Staff leaders in Cedar Rapids remain committed to closing Jones Golf Course, but the nine-member City Council is not yet sold on the plan and some want to keep it open as a nine-hole course.
Closing Jones, one of four city-owned golf courses, is the most impactful recommendation in a plan released in December to balance the city’s golf department budget, which has averaged an annual deficit of $342,000, and repay some $2 million borrowed from the general fund over the years.
“I need some additional questions answered before I can make a decision,” City Council member Ann Poe said. “What have we done, and have we done everything we possibly can to utilize the course? Have we looked at operations, marketing, hours? I want to be sure we’ve done everything we can before I would feel comfortable to close the course. I am not there yet.”
City staff last year ordered an internal review of the golf department, which is supposed to break even but has been losing money for years. Flooding repeatedly cripples Jones. The most recent independent audit of city finances cited the golf department deficit as a compliance issue, and city officials vowed to develop a long term plan.
Poe’s comments reflect the uneasiness for some about the recommendation, which also includes tweaks to hours, pricing and staffing. Remaining staff from Jones, 2901 Fruitland Blvd. SW, are now based at Twin Pines Golf Course, 3800 42nd St. NE.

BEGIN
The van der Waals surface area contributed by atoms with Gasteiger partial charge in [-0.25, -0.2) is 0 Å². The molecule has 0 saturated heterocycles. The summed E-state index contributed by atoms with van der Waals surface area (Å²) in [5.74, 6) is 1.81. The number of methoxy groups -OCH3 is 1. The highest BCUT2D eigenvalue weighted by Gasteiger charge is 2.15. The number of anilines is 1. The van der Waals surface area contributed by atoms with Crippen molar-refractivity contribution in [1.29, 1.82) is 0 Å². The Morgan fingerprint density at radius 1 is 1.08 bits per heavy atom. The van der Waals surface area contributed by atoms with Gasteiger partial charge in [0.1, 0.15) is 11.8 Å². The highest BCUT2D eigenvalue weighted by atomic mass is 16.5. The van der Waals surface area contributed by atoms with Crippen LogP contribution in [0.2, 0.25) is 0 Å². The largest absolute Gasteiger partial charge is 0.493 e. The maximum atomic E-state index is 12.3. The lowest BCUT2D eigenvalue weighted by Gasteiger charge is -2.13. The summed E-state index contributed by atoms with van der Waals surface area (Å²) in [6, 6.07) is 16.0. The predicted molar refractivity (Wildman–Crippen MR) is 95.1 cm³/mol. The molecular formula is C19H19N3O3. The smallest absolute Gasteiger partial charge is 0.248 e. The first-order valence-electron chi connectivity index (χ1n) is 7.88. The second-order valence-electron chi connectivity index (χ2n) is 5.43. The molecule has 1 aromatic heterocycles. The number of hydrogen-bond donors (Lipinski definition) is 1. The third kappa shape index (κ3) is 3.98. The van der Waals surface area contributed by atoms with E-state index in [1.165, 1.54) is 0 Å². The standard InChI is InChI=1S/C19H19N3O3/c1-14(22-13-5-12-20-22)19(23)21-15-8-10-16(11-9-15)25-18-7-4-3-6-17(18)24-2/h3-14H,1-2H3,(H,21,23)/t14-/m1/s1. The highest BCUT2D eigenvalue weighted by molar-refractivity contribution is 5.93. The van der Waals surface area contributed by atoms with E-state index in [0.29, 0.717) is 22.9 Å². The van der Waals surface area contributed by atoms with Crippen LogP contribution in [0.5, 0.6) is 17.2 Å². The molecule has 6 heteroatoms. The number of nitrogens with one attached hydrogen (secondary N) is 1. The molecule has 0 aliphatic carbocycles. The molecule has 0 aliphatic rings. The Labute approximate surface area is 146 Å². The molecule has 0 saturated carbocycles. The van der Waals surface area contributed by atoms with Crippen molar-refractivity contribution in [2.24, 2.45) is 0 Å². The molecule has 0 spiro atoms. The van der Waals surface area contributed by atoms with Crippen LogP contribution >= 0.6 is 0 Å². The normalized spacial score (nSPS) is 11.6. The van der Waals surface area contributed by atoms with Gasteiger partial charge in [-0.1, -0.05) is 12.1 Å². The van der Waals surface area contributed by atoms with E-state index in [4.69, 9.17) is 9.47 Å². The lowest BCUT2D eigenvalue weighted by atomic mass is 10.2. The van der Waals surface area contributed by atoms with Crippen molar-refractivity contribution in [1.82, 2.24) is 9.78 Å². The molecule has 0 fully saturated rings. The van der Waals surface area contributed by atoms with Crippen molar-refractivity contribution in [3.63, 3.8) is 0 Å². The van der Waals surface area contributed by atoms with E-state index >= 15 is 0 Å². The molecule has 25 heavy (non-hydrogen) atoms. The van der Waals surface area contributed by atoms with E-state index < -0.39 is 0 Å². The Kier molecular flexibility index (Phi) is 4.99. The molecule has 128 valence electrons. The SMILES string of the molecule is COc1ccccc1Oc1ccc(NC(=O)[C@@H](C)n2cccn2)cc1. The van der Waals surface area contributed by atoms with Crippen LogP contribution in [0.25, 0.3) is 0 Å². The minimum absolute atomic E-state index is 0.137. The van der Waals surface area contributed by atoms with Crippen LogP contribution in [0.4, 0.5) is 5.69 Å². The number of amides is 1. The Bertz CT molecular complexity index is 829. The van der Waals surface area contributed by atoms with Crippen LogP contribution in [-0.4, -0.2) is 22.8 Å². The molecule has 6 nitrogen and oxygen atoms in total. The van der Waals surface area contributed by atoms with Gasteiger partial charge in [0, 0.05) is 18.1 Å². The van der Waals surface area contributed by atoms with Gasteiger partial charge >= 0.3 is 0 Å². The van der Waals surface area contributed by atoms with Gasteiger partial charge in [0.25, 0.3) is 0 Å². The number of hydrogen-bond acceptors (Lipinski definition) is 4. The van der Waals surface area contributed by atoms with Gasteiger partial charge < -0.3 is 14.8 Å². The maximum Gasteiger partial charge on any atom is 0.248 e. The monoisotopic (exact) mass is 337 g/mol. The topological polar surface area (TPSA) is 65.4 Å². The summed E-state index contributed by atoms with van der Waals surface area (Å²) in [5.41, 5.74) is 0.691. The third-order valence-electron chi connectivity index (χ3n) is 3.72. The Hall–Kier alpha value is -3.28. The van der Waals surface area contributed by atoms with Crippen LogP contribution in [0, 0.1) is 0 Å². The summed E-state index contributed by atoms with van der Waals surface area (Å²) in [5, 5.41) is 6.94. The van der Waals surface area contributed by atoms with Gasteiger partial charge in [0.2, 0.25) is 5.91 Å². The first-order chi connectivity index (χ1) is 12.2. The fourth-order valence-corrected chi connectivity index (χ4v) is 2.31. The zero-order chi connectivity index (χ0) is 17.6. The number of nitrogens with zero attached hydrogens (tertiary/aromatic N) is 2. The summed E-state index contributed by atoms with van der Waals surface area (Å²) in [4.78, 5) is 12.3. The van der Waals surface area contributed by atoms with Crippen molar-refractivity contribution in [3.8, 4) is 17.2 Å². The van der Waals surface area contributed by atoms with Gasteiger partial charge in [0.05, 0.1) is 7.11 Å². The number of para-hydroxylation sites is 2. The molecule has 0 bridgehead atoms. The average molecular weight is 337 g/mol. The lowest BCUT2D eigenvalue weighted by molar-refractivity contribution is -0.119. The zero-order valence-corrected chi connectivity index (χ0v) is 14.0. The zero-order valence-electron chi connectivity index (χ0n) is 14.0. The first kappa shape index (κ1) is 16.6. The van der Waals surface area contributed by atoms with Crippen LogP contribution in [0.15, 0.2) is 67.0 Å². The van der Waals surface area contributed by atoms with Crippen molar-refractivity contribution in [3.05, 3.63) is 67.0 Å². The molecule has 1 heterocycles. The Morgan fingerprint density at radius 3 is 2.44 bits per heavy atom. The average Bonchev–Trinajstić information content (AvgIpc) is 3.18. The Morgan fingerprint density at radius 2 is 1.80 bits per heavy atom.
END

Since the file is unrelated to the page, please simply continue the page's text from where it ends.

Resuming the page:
“I am definitely not in favor of closing all 18 holes of the golf course,” City Council member Justin Shields said. “I may be convinced nine (holes) may not be able to be saved because of the constant flooding, but I don’t see why we would want to close the whole thing.”
Shields considers golf an amenity the city should provide. Ralph Russell, a City Council member, said he wants further discussion about a nine-hole Jones, but added the deficit must be addressed.
At least four members of the City Council are either against closing Jones or undecided. If the remaining five members support closing the course, the recommendation to close would pass.
“The possibility of flooding — and related capital expenditures — is just unworkable from a financial perspective,” said Pat Shey, a City Council member, who plans to support the recommendation. “No private sector golf management company would accept that risk. Why should we?”
Originally, changes to the golf department were incorporated into the overall city fiscal 2018 budget, which is due for a vote on March 14. Instead, the golf recommendation will have its own hearing before City Council. The discussion may not occur until April, and if changes are made, there would be a budget amendment, said Gail Loskill, a spokeswoman for the city parks and recreation department.
Jones began operations in 1959 as a nine-hole course, was expanded to 18 holes in 2001, and saw the opening of a new clubhouse in 2004. Jones in recent years has had the fewest rounds, biggest deficits and regularly faces costs due to flooding. City officials have discussed incorporating Jones Golf Course as a natural area into Jones Park, and converting the clubhouse into a community center for that part of town in the southwest quadrant.